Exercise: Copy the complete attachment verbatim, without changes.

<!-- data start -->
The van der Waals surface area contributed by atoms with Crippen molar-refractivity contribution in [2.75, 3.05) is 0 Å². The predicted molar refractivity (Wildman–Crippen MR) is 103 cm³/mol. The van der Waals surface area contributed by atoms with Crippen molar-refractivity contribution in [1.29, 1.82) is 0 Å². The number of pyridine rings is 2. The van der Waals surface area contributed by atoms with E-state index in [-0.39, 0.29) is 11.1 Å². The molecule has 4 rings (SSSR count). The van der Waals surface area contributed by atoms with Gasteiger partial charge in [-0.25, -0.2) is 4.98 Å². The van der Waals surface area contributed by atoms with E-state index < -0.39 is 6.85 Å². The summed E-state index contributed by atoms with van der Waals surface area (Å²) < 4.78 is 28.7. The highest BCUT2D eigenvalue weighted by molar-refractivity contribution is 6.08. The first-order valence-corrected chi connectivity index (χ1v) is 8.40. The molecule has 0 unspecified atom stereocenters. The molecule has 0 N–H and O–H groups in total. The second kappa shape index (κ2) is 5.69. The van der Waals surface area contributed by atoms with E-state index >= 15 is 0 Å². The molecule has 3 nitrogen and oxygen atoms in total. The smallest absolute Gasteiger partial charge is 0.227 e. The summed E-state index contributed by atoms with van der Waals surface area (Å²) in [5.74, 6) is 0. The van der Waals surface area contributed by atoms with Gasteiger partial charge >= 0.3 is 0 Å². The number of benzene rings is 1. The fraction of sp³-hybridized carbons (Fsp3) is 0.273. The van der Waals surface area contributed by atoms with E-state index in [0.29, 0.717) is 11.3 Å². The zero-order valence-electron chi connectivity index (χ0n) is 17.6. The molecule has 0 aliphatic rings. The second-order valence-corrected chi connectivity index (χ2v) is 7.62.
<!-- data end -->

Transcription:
The van der Waals surface area contributed by atoms with Crippen molar-refractivity contribution in [2.75, 3.05) is 0 Å². The predicted molar refractivity (Wildman–Crippen MR) is 103 cm³/mol. The van der Waals surface area contributed by atoms with Crippen molar-refractivity contribution in [1.29, 1.82) is 0 Å². The number of pyridine rings is 2. The van der Waals surface area contributed by atoms with E-state index in [-0.39, 0.29) is 11.1 Å². The molecule has 4 rings (SSSR count). The van der Waals surface area contributed by atoms with Gasteiger partial charge in [-0.25, -0.2) is 4.98 Å². The van der Waals surface area contributed by atoms with E-state index < -0.39 is 6.85 Å². The summed E-state index contributed by atoms with van der Waals surface area (Å²) < 4.78 is 28.7. The highest BCUT2D eigenvalue weighted by molar-refractivity contribution is 6.08. The first-order valence-corrected chi connectivity index (χ1v) is 8.40. The molecule has 0 unspecified atom stereocenters. The molecule has 0 N–H and O–H groups in total. The second kappa shape index (κ2) is 5.69. The van der Waals surface area contributed by atoms with E-state index >= 15 is 0 Å². The molecule has 3 nitrogen and oxygen atoms in total. The smallest absolute Gasteiger partial charge is 0.227 e. The summed E-state index contributed by atoms with van der Waals surface area (Å²) in [5.74, 6) is 0. The van der Waals surface area contributed by atoms with Gasteiger partial charge >= 0.3 is 0 Å². The number of benzene rings is 1. The fraction of sp³-hybridized carbons (Fsp3) is 0.273. The van der Waals surface area contributed by atoms with E-state index in [0.29, 0.717) is 11.3 Å². The zero-order valence-electron chi connectivity index (χ0n) is 17.6. The molecule has 0 aliphatic rings. The second-order valence-corrected chi connectivity index (χ2v) is 7.62.